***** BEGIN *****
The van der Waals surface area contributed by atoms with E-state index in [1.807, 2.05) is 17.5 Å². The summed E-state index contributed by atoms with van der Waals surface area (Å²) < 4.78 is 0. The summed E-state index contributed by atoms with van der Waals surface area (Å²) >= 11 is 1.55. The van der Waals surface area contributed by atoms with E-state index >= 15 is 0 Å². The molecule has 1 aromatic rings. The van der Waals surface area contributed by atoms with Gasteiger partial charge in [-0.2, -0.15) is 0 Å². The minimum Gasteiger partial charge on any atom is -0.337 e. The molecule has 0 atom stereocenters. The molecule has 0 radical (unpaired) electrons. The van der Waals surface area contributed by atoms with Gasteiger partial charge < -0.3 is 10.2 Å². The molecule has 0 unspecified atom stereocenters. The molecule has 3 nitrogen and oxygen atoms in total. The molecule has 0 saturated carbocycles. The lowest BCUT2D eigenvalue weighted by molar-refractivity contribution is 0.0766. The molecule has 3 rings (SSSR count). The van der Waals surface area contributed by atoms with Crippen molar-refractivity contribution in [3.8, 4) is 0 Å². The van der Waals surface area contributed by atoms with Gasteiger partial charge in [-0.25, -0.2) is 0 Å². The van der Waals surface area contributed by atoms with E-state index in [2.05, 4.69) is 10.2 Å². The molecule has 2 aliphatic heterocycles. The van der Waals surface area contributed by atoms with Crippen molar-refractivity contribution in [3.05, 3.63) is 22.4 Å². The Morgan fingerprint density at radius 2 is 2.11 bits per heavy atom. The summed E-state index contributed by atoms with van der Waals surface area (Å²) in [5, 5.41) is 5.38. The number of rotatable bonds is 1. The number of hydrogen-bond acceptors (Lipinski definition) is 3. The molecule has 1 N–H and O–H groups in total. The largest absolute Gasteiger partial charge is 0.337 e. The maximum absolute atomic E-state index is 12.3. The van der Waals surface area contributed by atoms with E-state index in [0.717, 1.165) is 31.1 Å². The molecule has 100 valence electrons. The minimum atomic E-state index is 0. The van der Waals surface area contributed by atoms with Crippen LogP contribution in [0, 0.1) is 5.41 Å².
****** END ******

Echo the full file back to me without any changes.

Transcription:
The van der Waals surface area contributed by atoms with E-state index in [1.807, 2.05) is 17.5 Å². The summed E-state index contributed by atoms with van der Waals surface area (Å²) < 4.78 is 0. The summed E-state index contributed by atoms with van der Waals surface area (Å²) >= 11 is 1.55. The van der Waals surface area contributed by atoms with E-state index >= 15 is 0 Å². The molecule has 1 aromatic rings. The van der Waals surface area contributed by atoms with Gasteiger partial charge in [-0.2, -0.15) is 0 Å². The minimum Gasteiger partial charge on any atom is -0.337 e. The molecule has 0 atom stereocenters. The molecule has 0 radical (unpaired) electrons. The van der Waals surface area contributed by atoms with Gasteiger partial charge < -0.3 is 10.2 Å². The molecule has 0 unspecified atom stereocenters. The molecule has 3 nitrogen and oxygen atoms in total. The molecule has 0 saturated carbocycles. The lowest BCUT2D eigenvalue weighted by molar-refractivity contribution is 0.0766. The molecule has 3 rings (SSSR count). The van der Waals surface area contributed by atoms with Crippen molar-refractivity contribution in [3.8, 4) is 0 Å². The van der Waals surface area contributed by atoms with Gasteiger partial charge in [-0.25, -0.2) is 0 Å². The van der Waals surface area contributed by atoms with E-state index in [2.05, 4.69) is 10.2 Å². The molecule has 2 aliphatic heterocycles. The van der Waals surface area contributed by atoms with Crippen molar-refractivity contribution in [3.05, 3.63) is 22.4 Å². The Morgan fingerprint density at radius 2 is 2.11 bits per heavy atom. The summed E-state index contributed by atoms with van der Waals surface area (Å²) in [5, 5.41) is 5.38. The number of rotatable bonds is 1. The number of hydrogen-bond acceptors (Lipinski definition) is 3. The molecule has 1 N–H and O–H groups in total. The largest absolute Gasteiger partial charge is 0.337 e. The maximum absolute atomic E-state index is 12.3. The van der Waals surface area contributed by atoms with E-state index in [0.717, 1.165) is 31.1 Å². The molecule has 100 valence electrons. The minimum atomic E-state index is 0. The van der Waals surface area contributed by atoms with Crippen LogP contribution in [0, 0.1) is 5.41 Å².